10 February 2012

Educating Our Future LEEDers

My hometown of Boulder, Colorado, is a leader in green everything.  It's because I grew up there that I've been recycling since the 1980s, and the city has only gotten greener since then (more on that here.)

So it's not entirely surprising that a middle school in Boulder (not the one I attended) would be one of the first two in the country to receive a platinum rating (the highest) from the U.S. Green Building Council's Leadership in Energy and Environmental Design (LEED) program.  LEED is known as the most rigorous green certification program for  houses, office buildings, etc., and in 2006, they started a program for schools as well.  That same year, Boulder Valley School District passed a $300 million bond package that included $33 million to renovate historical-and-stately-but-kind-of-tired Casey Middle School.

(Photos shamelessly snagged from Casey's oh-so-green website.)

With the help of an additional $1.8 million from the Boulder City Council for green upgrades, school officials got to work reimagining the school, keeping the 1924 facade while bringing the rest of the building into the 21st century.


In 2010, Casey reopened.


Students riding their bikes to school can park under these carport-like structures that support nearly 27 kilowatt hours of solar panels:


But that's just the outside.  Inside the school, features range from low-flow plumbing fixtures to a geothermal system with 68 heat pumps and countless loops running 370 feet underground:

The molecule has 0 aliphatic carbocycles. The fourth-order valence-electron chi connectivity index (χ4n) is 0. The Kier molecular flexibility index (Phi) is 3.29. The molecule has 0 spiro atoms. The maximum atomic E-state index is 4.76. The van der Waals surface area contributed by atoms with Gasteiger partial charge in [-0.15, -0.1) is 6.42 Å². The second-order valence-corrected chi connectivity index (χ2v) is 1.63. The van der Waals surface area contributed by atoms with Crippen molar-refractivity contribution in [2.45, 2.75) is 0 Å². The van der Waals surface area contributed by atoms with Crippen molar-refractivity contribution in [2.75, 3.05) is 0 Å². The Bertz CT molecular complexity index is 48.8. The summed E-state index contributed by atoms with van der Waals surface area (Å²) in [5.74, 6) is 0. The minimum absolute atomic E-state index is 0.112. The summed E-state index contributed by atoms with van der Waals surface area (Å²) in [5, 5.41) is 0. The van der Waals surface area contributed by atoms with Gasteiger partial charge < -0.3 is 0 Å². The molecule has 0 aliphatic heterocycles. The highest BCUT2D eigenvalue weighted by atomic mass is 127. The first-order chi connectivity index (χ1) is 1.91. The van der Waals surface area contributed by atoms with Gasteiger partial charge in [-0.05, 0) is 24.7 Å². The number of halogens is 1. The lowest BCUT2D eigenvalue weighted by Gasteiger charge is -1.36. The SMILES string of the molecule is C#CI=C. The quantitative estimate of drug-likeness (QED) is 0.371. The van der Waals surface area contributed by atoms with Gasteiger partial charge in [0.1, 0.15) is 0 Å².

(For comparison, our geothermal system has one pump served by three loops.)

The school's electricity needs are reduced by over 100 solar tubes...


...and daylighting windows galore.


Can you imagine having that view out your middle school windows?  (I had that very view from some of my high school classrooms, but there were vastly fewer windows.  In fact, it was said that my high school was designed by an architect who specialized in prisons...but maybe that was just certain students' editorializing about their high school experience.)

There's even a green roof, which not only keeps the building cooler but also provides educational opportunities for the students (you can see six of the solar tubes poking out from among the plants):


And then there are the other measures that Casey is taking, unrelated to LEED.  Through the local recycling organization's Green Star Schools program, Casey and 28 other area schools are teaching students to reduce, recycle, compost, and generally become more aware of their impact on our world.

Pretty amazing, huh?  (Want to know more?  Check out this cool website about the school's green features and this article from the Boulder Daily Camera.)

2 comments:

  1. Cool!

    Your mention of the legend of your high school having been designed by an architect of prisons reminded me of a game my wife and I sometimes play when driving, called "School or Prison," in which we see a compound appear ahead in the distance and we try to decide in which category to place it. Sadly, it can be a difficult game.

    Casey Middle School, though, wouldn't pose much of a challenge!

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    1. Love it. The only thing about my high school that suggests that it isn't a prison is the setting on top of a hill, overlooking Boulder's iconic Flatirons.

      https://www.fairviewhs.org/

      The side facing the mountains has more windows, but they're tall and skinny and fortresslike. (Our mascot was the knight, by the way.)

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